The main reason I bring Affleck’s Batman being a killer is because it creates a serious problem for those of us that want to see a live-action version of the “[easyazon_link identifier=”1401231454″ locale=”US” tag=”bounintocomi-20″]Under the Red Hood[/easyazon_link]” storyline. For those that don’t know, the ”Under the Red Hood” storyline involves a revived Jason Todd, a former Robin murdered by the Joker, who adopts the identity of the Red Hood, an identity the Joker himself used before he became the Joker. As Red Hood, Jason Todd attempts to organize Gotham’s underworld under his control by using lethal force. He does this not to eliminate crime, which he views as a fantasy, but rather to prevent the criminal element from causing unnecessary casualties involving innocent civilians. We learn it’s all a ploy by Jason Todd to get the criminals he’s fighting to release the Joker in order to kill the him. Jason Todd captures the Joker with the intention of forcing Batman to kill the Joker or he would. The central tenet of that storyline is Batman’s refusal to kill the Joker, and the consequences that happen because Batman refuses to kill. One of those consequences being Jason Todd’s death years earlier. Without that “no killing” mantra Batman carries, there is no reason for this story. All the dramatic tension is gone. In this version, Batman would just shoot the Joker and be done with it.

Now of course Ben Affleck and DC’s Geoff Johns, the pair rumored to be writing a solo Batman script, could find a way to work around that if indeed they decide to pursue the ”Under the Red Hood” storyline. Many of us are hoping or assuming that’s the path they’re going due in part to the Robin suit we see in Batman v Superman with what we presume to be spray-painted writings from the Joker implying the Joker murdered this Robin. We have no confirmation that the Robin suit belonged to Jason Todd. It could’ve belonged to Dick Grayson, Tim Drake, or even Damien Wayne. The latter is unlikely, but, either way, it’s never explicitly mentioned that the suit was Jason Todd’s. Even it was, they could decide to go a different route for the solo Batman movie. On the other hand, I think the demand for at least a partial adaptation of the Red Hood storyline is so strong that they almost have to do it. Otherwise, you’ll have many disappointed fans, and that is something you don’t need more of after Batman v Superman. As I mentioned though, there is now a huge and unnecessary obstacle to doing so with a murderous Batman. That still could’ve been worked around if, for example, Robin’s death combined with Superman’s arrival drove Batman over the edge. It’s hinted that’s the case.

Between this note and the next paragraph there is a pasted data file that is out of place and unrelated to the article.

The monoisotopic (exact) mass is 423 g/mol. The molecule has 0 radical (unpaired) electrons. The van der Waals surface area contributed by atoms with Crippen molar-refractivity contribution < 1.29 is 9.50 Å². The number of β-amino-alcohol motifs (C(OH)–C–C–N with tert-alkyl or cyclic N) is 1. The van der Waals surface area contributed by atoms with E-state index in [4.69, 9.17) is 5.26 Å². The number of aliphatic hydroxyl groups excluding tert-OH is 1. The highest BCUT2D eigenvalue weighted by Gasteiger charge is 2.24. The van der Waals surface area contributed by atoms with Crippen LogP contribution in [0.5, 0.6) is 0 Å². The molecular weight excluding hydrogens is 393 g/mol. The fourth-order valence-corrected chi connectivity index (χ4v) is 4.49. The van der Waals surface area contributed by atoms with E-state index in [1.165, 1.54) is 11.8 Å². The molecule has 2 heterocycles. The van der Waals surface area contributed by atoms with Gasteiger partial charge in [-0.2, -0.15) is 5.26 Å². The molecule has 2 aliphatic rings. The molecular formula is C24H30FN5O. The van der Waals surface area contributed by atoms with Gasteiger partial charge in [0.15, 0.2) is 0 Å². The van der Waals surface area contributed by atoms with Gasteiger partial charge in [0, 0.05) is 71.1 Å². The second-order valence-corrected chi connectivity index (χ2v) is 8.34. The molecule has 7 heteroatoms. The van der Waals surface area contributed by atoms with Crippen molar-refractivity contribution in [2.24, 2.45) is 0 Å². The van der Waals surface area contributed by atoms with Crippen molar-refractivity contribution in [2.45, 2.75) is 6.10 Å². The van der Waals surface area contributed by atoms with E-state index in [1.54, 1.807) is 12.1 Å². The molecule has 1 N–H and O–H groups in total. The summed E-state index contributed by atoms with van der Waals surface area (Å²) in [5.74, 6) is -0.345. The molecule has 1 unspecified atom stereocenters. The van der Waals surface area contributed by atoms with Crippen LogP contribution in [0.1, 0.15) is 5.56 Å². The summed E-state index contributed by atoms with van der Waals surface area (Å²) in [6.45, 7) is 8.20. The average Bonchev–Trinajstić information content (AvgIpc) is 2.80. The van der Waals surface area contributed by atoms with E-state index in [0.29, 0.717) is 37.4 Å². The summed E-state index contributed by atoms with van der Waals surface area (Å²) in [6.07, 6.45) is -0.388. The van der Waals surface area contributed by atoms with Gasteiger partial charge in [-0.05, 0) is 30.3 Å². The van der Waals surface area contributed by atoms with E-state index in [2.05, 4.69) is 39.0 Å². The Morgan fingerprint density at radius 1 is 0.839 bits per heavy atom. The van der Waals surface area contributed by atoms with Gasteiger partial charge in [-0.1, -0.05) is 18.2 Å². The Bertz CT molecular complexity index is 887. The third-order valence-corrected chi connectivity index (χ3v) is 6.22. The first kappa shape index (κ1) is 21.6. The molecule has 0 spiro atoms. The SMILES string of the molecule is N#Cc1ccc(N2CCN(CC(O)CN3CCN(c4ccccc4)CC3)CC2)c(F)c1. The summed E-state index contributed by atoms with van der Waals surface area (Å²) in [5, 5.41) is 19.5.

Unfortunately, this is where Zack Snyder shot himself in the foot. When asked why Batman kills, Snyder replies that Batman didn’t directly kill people in Batman v Superman. He states, “I tried to do it by proxy. Shoot the car they’re in, the car blows up, or the grenade would go off in the guy’s hand, or when he shoots the tank and the guy pretty much lights the tank [himself]. I perceive it as him not killing directly, but if the bad guys are associated with a thing that happens to blow up, he would say that that’s not really my problem.”

I’m sorry, but that is the most bullshit excuse I’ve ever heard, especially when you’re applying that logic to the Batman. Snyder can spin it any way he wants but Batman kills people in Batman v Superman. The blatant disregard for the Batman mythos here is astounding. Batman goes out of his way to avoid killing, even if its employing cartoonish, improbable methods for doing so. If Snyder had Batman killing in such a way as I described before with Robin’s death and Superman’s arrival drove him over the edge, I think fans would buy more into that. You can even have it so that the Batman solo movie deals with the consequences of Batman killing with maybe Jason Todd’s Red Hood doing a little role-reversal to stop Batman from killing the Joker. However, with Snyder’s “killing by proxy” explanation, it’s clear Snyder has sacrificed Batman’s character for the sake of telling an Elseworld-esque DC universe.


For those reasons, I believe Zack Snyder should voluntarily step down from directing the Justice League films. It breaks my heart to say it, especially as a fan of Snyder’s films and Batman v Superman in particular, but it’s become evidently clear the DCEU needs a new captain to helm the ship. I think fans would accept if the Justice League movies were delayed and reworked while the solo character films involving Wonder Woman, Aquaman, Flash, Cyborg, Shazam, Batman, and maybe even the Green Lantern Corps were pushed up. In fact, I’d substitute the Shazam film with a solo Batman film on the schedule. It’ll give the series a chance to breathe as well as put some distance between Batman v Superman and Justice League. The DC writers are clever. I’m sure they can find a way to rewrite the time frame to accommodate those changes.

As to who would helm the Justice League? Why not Ben Affleck? He’s got the directing bona fides, and audiences and critics alike responded overwhelmingly positive to his portrayal of Batman. The Dark Knight can organize the Justice League on film and Ben Affleck can organize it from the director’s chair. Seems pretty poetic to me. If not Affleck, maybe J.J. Abrams will do it. He’s already revived two major geeky franchises. Why not a third? He can become the fixer of fandoms on film for the rest of his career. No matter who it is, for the sake of the DC Comics fans, for the sake of general movie audiences, for the sake of the Justice League, and for the sake of Warner Bros. wallet, that person cannot be Zack Snyder.

  • About The Author

    Derek Spicer

    Derek works as the Development Administrator for Young Americans for Liberty Foundation. He is a huge fan of nerd culture, whose interests include but are not limited to Star Wars, DC Comics, Game of Thrones, Marvel's Cinematic Universe, The Arrow, The Flash, and the upcoming DC Cinematic Universe. He currently resides in Alexandria, Virginia.